Meet Rume, The Home Edit’s Aesthetically Appealing Personal-Care Line
I just moved into a new apartment with virtually nothing along the lines of home goods, which is both terrifying (so much money to be spent!) and exhilarating (blank canvas!). The other day, I had reached the shopping-for-a-bathroom-set segment of my decorating journey (you know — cup, toothbrush holder, soap dish, etc.), and as I looked at all of the glass and acrylic pump-bottle options, I found myself thinking, “I wouldn’t even need the liquid hand soap or lotion dispenser if brands would just create aesthetically pleasing bottles of said liquid hand soap/lotion.” Because really, with the exception of some fancy-schmancy and usually expensive stuff, the vast majority of hand soaps and lotions intended for sink-side usage look a hell of a lot like generic supermarket dish detergent.
Like me, the founders of The Home Edit understand that it’s what’s inside that counts. But Clea Shearer and Joanna Teplin also understand that, for self-proclaimed Suckers for Packaging™️ like myself, the draw of using what’s inside — no matter how impressive and effective and delightful — is significantly diminished by a stylistically thoughtless bottle. And so, the queens of streamlined, visually pleasing home organization have launched personal-care products that are actually display-worthy without the help of a third-party vessel.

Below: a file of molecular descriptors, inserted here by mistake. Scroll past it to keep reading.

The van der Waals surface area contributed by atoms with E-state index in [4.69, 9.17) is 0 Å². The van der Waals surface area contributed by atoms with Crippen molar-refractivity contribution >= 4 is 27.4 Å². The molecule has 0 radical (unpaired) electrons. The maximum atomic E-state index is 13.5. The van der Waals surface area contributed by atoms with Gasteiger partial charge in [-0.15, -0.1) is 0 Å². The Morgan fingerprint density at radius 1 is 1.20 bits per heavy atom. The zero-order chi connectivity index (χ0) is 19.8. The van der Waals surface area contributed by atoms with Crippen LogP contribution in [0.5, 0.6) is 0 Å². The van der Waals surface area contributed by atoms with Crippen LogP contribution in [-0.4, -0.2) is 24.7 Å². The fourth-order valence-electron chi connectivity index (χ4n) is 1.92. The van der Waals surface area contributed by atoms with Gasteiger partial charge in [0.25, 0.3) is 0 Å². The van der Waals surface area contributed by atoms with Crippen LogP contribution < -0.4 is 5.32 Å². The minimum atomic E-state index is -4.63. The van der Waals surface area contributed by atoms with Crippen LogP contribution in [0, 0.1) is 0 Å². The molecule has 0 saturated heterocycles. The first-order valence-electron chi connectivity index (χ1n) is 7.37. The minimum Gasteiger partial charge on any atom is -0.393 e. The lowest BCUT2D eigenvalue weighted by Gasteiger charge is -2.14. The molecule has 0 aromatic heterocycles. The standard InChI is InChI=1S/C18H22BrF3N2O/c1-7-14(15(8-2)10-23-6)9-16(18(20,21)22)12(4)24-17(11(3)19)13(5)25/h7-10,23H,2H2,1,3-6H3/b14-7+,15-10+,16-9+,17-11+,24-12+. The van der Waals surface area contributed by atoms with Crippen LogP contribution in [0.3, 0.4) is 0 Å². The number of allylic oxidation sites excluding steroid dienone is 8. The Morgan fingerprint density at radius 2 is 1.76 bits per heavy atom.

“Our intention from the start was to create a line of simple, everyday products that people actually need — and won’t sit in the back of their bathroom cabinet,” Shearer and Teplin tell Allure of Rume, their new line. “Our whole philosophy is that when form meets function, that’s where the magic happens. It’s really our inspiration for everything we do. When something looks beautiful and benefits your daily routine, you are more likely to use it and maintain it.”
In this case, “something” is three products: Antibacterial Hand Soap ($14), Hand Lotion ($14), and Hand Sanitizer Spray in two sizes ($5 and $10). But their focus on aesthetics didn’t mean sacrificing the attention paid to the formulas’ quality.